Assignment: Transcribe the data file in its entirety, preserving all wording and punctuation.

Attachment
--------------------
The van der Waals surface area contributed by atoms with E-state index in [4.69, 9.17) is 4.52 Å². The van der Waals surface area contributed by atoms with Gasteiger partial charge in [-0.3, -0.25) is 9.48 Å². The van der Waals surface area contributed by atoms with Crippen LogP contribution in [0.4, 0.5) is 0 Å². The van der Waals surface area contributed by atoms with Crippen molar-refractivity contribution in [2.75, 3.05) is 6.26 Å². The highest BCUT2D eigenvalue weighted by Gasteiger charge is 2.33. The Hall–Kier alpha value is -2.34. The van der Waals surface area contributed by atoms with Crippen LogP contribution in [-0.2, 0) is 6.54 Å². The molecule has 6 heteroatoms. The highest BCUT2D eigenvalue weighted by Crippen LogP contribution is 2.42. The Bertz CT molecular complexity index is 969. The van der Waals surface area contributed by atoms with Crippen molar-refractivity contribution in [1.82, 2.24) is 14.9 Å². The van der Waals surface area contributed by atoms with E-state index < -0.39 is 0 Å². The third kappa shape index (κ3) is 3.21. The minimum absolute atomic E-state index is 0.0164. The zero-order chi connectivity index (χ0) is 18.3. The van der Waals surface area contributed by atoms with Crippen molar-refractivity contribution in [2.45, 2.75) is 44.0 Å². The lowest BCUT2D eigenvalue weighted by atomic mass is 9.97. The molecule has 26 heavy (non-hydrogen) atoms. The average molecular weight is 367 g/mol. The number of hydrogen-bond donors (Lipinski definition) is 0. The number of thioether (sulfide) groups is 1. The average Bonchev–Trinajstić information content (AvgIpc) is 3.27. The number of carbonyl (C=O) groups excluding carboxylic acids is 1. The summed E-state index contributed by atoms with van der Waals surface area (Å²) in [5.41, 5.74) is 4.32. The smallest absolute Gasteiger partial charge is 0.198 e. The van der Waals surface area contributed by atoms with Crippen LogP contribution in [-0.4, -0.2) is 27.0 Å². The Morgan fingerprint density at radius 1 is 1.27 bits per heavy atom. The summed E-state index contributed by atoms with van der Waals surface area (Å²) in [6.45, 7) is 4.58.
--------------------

The van der Waals surface area contributed by atoms with E-state index in [4.69, 9.17) is 4.52 Å². The van der Waals surface area contributed by atoms with Gasteiger partial charge in [-0.3, -0.25) is 9.48 Å². The van der Waals surface area contributed by atoms with Crippen LogP contribution in [0.4, 0.5) is 0 Å². The van der Waals surface area contributed by atoms with Crippen molar-refractivity contribution in [2.75, 3.05) is 6.26 Å². The highest BCUT2D eigenvalue weighted by Gasteiger charge is 2.33. The Hall–Kier alpha value is -2.34. The van der Waals surface area contributed by atoms with Crippen LogP contribution in [-0.2, 0) is 6.54 Å². The molecule has 6 heteroatoms. The highest BCUT2D eigenvalue weighted by Crippen LogP contribution is 2.42. The Bertz CT molecular complexity index is 969. The van der Waals surface area contributed by atoms with Crippen molar-refractivity contribution in [1.82, 2.24) is 14.9 Å². The van der Waals surface area contributed by atoms with E-state index < -0.39 is 0 Å². The third kappa shape index (κ3) is 3.21. The minimum absolute atomic E-state index is 0.0164. The zero-order chi connectivity index (χ0) is 18.3. The van der Waals surface area contributed by atoms with Crippen molar-refractivity contribution in [2.45, 2.75) is 44.0 Å². The lowest BCUT2D eigenvalue weighted by atomic mass is 9.97. The molecule has 26 heavy (non-hydrogen) atoms. The average molecular weight is 367 g/mol. The number of hydrogen-bond donors (Lipinski definition) is 0. The number of thioether (sulfide) groups is 1. The average Bonchev–Trinajstić information content (AvgIpc) is 3.27. The number of carbonyl (C=O) groups excluding carboxylic acids is 1. The summed E-state index contributed by atoms with van der Waals surface area (Å²) in [5.41, 5.74) is 4.32. The smallest absolute Gasteiger partial charge is 0.198 e. The van der Waals surface area contributed by atoms with Crippen LogP contribution in [-0.4, -0.2) is 27.0 Å². The Morgan fingerprint density at radius 1 is 1.27 bits per heavy atom. The summed E-state index contributed by atoms with van der Waals surface area (Å²) in [6.45, 7) is 4.58.